Reality Check: Risks Posed by West Nile Virus

You may have heard of or seen “fogging” trucks late at night or early in the morning spraying pesticides to target mosquitoes possibly carrying the West Nile Virus. Or you may have seen reports that Santa Clara County has recovered the most dead birds that have tested positive for the virus.

With the above in mind, NBC Bay Area wanted to know what risks West Nile Virus posed to humans.

It turns out that the risk is relatively small due to the strong preventative measures Santa Clara County has taken.

Santa Clara County acknowledges that there's been outbreak among certain insects and animals -- this year alone, there have been more than 400 cases of infected birds, which is about four times more than the next closest county in the state. But at the same time, county health officials said this is what has pushed them to take all of the necessary precautions to protect humans.

To get more clarity on what's going on, NBC Bay Area reached out to Dr. Sara Cody, the Santa Clara County Health Officer, and Dr. Scott Smith, a parasitologist at Kaiser Permanente who also teaches at Stanford.

"there’s a lot of prevention that’s been going on behind the scenes, for many, many, many months, in addition to, and prior to, the fogging,” Cody said.

Specifically, the county has been aggressive in killing larvae before they hatch as well as identifying and eliminating big areas of standing water that are ripe breeding spots for mosquitoes.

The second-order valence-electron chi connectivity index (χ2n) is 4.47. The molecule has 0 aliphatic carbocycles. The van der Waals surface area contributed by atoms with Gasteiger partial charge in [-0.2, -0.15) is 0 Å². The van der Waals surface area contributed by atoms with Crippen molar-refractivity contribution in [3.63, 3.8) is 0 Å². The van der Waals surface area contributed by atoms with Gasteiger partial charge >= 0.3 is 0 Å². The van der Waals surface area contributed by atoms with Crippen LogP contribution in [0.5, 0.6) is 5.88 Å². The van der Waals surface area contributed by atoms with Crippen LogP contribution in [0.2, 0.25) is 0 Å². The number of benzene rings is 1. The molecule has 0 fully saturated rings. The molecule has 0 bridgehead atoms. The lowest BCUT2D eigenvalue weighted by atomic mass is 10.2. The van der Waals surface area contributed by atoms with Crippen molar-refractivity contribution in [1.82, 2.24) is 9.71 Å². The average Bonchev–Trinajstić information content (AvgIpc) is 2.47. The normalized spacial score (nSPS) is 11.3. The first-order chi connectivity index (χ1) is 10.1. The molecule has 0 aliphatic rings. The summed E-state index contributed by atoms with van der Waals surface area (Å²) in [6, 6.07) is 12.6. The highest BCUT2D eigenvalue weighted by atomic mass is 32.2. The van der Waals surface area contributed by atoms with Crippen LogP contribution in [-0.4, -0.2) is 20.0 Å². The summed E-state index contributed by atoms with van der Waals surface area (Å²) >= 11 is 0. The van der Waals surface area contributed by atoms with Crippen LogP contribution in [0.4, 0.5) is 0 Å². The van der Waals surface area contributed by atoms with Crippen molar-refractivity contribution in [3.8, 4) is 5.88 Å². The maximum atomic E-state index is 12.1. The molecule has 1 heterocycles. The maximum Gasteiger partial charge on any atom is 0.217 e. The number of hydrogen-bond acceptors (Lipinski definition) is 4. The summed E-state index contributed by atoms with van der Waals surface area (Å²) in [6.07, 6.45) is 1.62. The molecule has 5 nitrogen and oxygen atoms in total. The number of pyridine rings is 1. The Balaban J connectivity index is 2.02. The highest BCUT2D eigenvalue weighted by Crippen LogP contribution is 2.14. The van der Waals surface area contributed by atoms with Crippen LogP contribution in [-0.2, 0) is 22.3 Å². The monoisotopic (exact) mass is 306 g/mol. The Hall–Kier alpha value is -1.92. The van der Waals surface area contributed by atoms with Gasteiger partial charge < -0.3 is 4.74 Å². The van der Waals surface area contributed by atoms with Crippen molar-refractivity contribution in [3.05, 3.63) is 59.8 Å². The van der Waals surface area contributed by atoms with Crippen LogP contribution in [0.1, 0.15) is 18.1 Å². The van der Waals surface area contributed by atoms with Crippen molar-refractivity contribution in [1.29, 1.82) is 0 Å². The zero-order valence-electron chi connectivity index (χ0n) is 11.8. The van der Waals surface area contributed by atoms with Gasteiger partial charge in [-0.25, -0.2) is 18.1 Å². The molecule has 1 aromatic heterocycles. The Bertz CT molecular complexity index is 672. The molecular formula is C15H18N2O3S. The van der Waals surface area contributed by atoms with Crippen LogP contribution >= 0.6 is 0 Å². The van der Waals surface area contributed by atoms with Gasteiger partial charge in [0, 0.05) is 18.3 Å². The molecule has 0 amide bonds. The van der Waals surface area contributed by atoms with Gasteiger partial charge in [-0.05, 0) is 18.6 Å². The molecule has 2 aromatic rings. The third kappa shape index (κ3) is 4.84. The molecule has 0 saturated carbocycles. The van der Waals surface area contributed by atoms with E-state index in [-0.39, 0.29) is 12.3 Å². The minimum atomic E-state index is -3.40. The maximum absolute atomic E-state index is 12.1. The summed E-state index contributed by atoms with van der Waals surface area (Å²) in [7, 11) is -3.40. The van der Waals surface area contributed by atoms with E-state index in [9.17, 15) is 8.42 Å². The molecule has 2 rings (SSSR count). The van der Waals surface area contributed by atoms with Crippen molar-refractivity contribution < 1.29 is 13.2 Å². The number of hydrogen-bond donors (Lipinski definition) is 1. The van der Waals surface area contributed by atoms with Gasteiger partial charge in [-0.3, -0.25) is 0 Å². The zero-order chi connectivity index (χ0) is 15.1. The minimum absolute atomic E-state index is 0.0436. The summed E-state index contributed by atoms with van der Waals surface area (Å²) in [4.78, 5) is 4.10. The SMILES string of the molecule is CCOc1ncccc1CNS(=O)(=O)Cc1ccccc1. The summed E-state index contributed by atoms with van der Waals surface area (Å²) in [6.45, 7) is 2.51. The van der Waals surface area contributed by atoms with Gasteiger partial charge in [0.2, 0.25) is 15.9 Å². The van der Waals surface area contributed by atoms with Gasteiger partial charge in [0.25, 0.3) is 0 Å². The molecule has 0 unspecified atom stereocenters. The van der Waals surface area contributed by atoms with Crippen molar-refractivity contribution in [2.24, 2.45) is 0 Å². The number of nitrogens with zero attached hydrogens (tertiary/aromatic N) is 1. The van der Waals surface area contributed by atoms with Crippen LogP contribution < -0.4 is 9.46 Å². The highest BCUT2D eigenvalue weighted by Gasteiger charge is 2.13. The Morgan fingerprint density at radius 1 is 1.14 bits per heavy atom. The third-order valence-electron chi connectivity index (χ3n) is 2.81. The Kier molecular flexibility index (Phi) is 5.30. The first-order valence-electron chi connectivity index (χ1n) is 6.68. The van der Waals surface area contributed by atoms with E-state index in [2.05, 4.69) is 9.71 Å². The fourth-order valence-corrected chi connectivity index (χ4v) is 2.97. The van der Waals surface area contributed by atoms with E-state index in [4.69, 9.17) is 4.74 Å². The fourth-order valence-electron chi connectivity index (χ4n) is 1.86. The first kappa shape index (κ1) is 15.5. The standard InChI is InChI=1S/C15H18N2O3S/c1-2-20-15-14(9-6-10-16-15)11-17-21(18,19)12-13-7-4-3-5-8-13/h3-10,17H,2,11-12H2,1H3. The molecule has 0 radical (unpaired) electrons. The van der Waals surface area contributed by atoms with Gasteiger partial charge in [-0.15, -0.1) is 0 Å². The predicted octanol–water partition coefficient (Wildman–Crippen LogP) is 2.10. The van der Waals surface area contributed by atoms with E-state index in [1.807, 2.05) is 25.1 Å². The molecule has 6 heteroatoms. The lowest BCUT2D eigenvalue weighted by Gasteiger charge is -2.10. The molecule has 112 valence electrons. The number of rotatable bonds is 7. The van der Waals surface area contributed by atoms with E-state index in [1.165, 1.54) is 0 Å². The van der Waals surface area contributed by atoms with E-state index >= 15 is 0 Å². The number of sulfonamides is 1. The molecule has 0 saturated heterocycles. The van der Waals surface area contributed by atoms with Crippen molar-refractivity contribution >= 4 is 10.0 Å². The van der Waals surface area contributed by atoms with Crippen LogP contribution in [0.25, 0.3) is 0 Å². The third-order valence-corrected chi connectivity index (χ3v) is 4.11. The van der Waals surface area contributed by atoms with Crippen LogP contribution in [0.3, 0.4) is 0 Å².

Smith explained that while West Nile is "not a tremendous risk at this time to humans," the county is concerned enough about it to take the action of fogging.

Fogging targets the adult mosquitoes, which pose the biggest risk to infecting humans. By actively spraying pesticides, as both Cody and Smith separately explained, the county is minimizing the risk posed to humans.

To date, there have only been 15 confirmed human cases of West Nile Virus in California. But county officials said that number doesn't tell the whole story because many people who contract the virus don't even know they have it because the symptoms mirror what it’s like when you get a fever.

Despite the county's efforts to protect the public, Cody emphasized the importance of being vigilant and taking the necessary precautions to prevent infections.

Specifically, she recommended steps as simple as getting rid of areas of standing water around your home -- like a pool of water in your backyard, a potted plant on your deck or a fountain on your property.

If the water is not circulating, get rid of it. Also, it’s a good idea to avoid going outside around dusk or dawn when mosquito activity is at its height. But if you do so, wear long sleeves or use bug repellent.

By taking these precautions, you’ll reduce the risk of getting the virus and there shouldn’t be any cause for getting swept up in the West Nile mania.

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